Previous studies have shown that the N400 is a stimulus-related brain activity in the 200–600 ms post-stimulus-onset window, typically examined in cross-condition comparisons and often appearing when comparing congruent and incongruent stimuli. The N400 effect routinely manifests as a monophasic negativity over centro-parietal sites that reflects differences in cognitive processing. The N400 is known to be sensitive to semantic integration processes in the case of semantic violations (Brown and Hagoort, 1999) and it is also observed for world knowledge violations, with an onset and peak latency that are similar in amplitude and distribution to the semantic N400 effect (Hagoort et al., 2004). In addition, most ERP studies on morphological processing using repetition priming find an N400 attenuation for morphologically related word pairs like hunter-hunt (Domínguez et al., 2004; Kielar and Joanisse, 2011; Lavric et al., 2011; Smolka et al., 2015; for a review, see Kutas and Federmeier, 2011; Leminen et al., 2018). However, when morphological and semantic processing are compared, some studies find no effect for semantic associations (e.g., Kielar and Joanisse, 2011) and some find N400 modulations for synonyms (Domínguez et al., 2004) or semantically associated verbs (Smolka et al., 2015), suggesting that the N400 is sensitive to semantic associations activated within a semantic network. Therefore, the present study addresses whether semantic integration and morphological processing are dissociated and might be expressed by differences in how the N400 is manifested.
For this purpose, we used an auditory-auditory priming paradigm (Zhou and Marslen-Wilson, 1995), manipulating the relationship between component morpheme and whole-word semantics to yield three prime-target word pair conditions: W+M+, W−M+, and W−M− (W = whole-word semantics, M = morpheme meaning, + = congruent, and − = incongruent). The first members of a prime-target pair always shared the same character, but the shared character did not always represent the same morpheme. When the first character of the prime-target pair represented the same morpheme, the value of “M” was “M+,” otherwise it was “M−.” When the semantics of the whole word were the same, the value of “W” was “W+,” otherwise it was “W−.” The ERPs were time-locked to the onset of the target words. Because the compound words were recorded as one complete audio file, when the subject hears the target word, cognitive processing begins from the initial syllable. The relationship between the first morpheme and whole word semantics has an effect on the recognition of the whole word. The second morpheme also provides information on whole word semantics, but since whole-word semantic information is already supplied by the first morpheme, therefore the effect of the second morpheme was not considered in the present study.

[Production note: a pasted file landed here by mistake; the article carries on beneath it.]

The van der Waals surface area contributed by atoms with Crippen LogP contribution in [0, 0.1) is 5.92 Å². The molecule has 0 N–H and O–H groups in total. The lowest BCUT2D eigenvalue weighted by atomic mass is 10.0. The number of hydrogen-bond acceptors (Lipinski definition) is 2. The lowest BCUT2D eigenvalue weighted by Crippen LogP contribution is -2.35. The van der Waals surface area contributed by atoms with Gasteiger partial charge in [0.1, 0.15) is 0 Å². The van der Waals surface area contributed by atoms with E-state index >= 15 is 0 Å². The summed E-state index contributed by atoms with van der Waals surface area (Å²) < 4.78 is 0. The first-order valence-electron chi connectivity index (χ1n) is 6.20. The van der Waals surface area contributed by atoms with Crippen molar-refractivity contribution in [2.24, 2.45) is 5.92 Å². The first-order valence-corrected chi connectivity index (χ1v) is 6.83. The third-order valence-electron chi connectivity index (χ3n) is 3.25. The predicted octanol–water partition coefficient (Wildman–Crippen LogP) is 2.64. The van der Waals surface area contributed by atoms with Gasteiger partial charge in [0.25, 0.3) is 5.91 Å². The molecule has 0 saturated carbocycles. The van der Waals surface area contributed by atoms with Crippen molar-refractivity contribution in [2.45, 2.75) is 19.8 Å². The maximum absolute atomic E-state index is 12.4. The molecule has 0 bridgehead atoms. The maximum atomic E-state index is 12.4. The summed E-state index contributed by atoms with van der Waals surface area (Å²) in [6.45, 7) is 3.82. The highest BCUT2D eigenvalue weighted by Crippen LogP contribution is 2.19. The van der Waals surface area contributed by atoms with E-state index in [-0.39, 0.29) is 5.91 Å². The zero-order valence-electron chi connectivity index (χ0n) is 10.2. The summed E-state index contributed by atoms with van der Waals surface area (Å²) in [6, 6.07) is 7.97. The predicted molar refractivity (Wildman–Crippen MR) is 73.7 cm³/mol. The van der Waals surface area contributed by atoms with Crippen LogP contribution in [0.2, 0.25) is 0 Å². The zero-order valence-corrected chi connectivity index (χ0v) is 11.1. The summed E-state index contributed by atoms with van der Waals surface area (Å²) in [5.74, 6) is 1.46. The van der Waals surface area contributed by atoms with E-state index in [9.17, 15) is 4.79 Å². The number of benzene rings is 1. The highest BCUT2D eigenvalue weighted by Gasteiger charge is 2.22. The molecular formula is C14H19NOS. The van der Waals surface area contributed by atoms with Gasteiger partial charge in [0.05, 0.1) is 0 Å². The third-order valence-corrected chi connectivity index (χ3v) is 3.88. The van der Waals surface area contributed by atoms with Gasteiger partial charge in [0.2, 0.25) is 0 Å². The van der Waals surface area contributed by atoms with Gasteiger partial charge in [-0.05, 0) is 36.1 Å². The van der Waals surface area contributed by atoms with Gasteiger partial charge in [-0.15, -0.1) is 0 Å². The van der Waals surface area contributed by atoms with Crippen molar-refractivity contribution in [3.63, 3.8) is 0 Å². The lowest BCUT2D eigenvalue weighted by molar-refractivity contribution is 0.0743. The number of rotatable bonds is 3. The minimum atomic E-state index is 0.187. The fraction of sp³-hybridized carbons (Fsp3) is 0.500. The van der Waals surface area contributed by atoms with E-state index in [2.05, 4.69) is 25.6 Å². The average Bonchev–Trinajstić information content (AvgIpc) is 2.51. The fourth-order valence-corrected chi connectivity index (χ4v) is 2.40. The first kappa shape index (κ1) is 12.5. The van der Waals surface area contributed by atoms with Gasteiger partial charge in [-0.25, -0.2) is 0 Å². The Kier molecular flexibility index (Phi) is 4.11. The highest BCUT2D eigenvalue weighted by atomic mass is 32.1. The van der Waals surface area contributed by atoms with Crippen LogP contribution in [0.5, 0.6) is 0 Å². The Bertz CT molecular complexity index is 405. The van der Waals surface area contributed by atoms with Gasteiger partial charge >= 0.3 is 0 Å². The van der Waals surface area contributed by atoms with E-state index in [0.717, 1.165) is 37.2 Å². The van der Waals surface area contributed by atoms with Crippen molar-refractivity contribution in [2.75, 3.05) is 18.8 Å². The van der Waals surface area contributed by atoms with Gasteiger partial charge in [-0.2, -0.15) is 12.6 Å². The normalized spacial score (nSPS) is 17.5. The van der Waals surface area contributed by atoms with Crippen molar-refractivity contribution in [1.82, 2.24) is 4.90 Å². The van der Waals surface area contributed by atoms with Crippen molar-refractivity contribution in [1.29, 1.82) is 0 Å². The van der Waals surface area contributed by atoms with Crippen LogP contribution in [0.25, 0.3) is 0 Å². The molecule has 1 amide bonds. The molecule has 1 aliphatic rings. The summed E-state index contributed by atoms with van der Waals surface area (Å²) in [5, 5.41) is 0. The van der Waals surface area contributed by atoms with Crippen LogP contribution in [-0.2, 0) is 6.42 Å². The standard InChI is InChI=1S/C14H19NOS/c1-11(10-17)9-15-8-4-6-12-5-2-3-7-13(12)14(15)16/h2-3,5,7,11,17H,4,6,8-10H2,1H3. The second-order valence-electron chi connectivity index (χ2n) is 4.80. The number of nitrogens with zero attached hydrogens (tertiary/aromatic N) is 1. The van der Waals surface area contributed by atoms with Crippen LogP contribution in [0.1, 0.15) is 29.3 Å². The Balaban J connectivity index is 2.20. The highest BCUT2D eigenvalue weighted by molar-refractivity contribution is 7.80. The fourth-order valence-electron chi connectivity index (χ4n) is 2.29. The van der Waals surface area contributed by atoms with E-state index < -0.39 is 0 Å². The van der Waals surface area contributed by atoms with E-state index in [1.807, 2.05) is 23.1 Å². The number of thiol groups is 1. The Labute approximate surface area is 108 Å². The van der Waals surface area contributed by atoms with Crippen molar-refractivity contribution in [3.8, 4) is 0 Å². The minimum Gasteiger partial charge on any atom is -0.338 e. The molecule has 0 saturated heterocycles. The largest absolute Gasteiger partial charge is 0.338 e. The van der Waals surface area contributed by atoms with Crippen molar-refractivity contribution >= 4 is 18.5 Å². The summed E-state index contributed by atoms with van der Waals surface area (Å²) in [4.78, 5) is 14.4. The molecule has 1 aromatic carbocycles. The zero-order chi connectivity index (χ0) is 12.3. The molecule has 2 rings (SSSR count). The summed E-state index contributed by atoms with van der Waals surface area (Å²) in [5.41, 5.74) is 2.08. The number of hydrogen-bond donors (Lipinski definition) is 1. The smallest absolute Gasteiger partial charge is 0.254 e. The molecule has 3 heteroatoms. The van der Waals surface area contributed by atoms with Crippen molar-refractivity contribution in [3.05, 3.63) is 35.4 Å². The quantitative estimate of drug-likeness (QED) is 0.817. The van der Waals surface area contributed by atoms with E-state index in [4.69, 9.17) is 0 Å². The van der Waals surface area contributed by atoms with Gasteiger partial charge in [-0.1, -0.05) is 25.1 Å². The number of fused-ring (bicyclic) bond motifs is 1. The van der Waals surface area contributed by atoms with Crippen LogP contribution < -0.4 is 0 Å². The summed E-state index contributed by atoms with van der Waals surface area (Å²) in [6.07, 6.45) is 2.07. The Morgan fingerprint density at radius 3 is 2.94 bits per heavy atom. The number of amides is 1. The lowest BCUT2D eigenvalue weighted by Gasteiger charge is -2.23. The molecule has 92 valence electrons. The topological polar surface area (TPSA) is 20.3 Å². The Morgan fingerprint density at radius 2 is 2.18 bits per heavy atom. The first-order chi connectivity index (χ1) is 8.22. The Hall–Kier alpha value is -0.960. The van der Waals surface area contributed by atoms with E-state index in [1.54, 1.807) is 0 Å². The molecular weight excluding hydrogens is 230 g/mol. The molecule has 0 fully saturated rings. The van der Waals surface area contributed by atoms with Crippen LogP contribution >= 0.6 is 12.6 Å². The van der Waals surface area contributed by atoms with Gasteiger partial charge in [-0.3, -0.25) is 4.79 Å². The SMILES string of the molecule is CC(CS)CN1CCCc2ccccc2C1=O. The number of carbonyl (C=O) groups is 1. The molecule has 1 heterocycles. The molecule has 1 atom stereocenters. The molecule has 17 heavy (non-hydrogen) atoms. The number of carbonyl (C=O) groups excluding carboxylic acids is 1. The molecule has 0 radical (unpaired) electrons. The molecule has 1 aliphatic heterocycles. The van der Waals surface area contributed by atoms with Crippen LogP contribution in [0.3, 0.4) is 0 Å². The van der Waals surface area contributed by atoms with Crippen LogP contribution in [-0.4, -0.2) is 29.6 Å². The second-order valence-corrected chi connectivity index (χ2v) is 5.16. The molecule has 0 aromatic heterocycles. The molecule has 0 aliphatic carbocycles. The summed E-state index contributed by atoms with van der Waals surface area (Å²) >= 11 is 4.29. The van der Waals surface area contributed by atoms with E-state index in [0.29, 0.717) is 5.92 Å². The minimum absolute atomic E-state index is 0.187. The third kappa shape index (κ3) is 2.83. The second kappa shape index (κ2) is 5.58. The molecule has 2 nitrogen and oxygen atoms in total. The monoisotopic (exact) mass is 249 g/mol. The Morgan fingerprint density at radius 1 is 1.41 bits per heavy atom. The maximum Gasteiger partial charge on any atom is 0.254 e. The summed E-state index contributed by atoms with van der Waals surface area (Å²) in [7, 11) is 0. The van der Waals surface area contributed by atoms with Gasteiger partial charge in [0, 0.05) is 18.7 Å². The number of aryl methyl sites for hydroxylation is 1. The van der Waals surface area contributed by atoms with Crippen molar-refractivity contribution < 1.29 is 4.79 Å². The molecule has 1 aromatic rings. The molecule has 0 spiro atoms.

In the W+M+ condition, the first morphemes of the prime-target pairs were the same (M+) and they both matched the semantics of the whole word in which they appeared and the whole words were semantically related (W+), thereby resulting in no conflict between morpheme and whole-word semantics. For example, in the W+M+ prime-target pair /che1 lun2/ (car-wheel “wheel”) and /che1 tai1/ (car-tyre “tyre”), the first morpheme of the pairs che1 was the same and therefore congruent (M+) and the two words /che1 lun2/ “wheel” and /che1tai1/ “tyre” are related (W+). In the second condition (W−M+), the first morpheme is the same (M+), but the whole word semantics of the prime and target are unrelated (W−). For example, the morpheme huo3 “” in both /huo3 jian4/ (fire-arrow “rocket”) and /huo3 shan1/ (fire-hill ‘volcano’) is the same and means “fire,” whereas the whole-word semantics of /huo3 shan1/ “volcano” and /huo3 jian4/ “rocket” are not related (W−). The third condition is W−M−, whose word pairs are not related in terms of either morphemic or whole-word semantics. For example, the homographic morphemes kai1 “” in /kai1 guan1/ (open-shut “switch”) meaning “open,” and kai1 “” in /kai1 shui3/ (boiled-water “boiled water”) meaning “boiled” are different (M−), and the two words “switch” “” and “boiled-water” “” in which they appear are also semantically unrelated (W−). Chinese is replete with homophones, and so distinguishing different morphemes is important during Chinese spoken word recognition. We hypothesized that the comparison between W−M+ vs. W−M− reflected participants’ sensitivity to the morphological status of word components in pairs of semantically unrelated compound words, which we defined as a morphological effect. In contrast, the comparison between W−M− vs. W+M+ was defined as the classic whole-word semantic effect. We hypothesized that the cognitive difference between whole-word and morphological processing, even in the auditory modality, would be manifested electrophysiologically in the form of different N400 profiles.
The participants were asked to perform an auditory lexical decision task, responding to target words that were preceded by primes. Our goal was to test whether morpheme and whole-word semantic relationships influence lexical decisions and whether differences in these relationships might be reflected in the time signature of ERP components. If morphological processing is distinct from whole word semantic processing, we posited that the classical semantic N400 effect would appear in the centro-posterior parts of the brain, and according to previous fMRI studies, the morphological N400 effect might appear in the anterior part of the brain. Conversely, if no ERP component differences are observed between whole-word and morphological processing, it may call into question whether morphological and whole-word processing are distinct during spoken word recognition.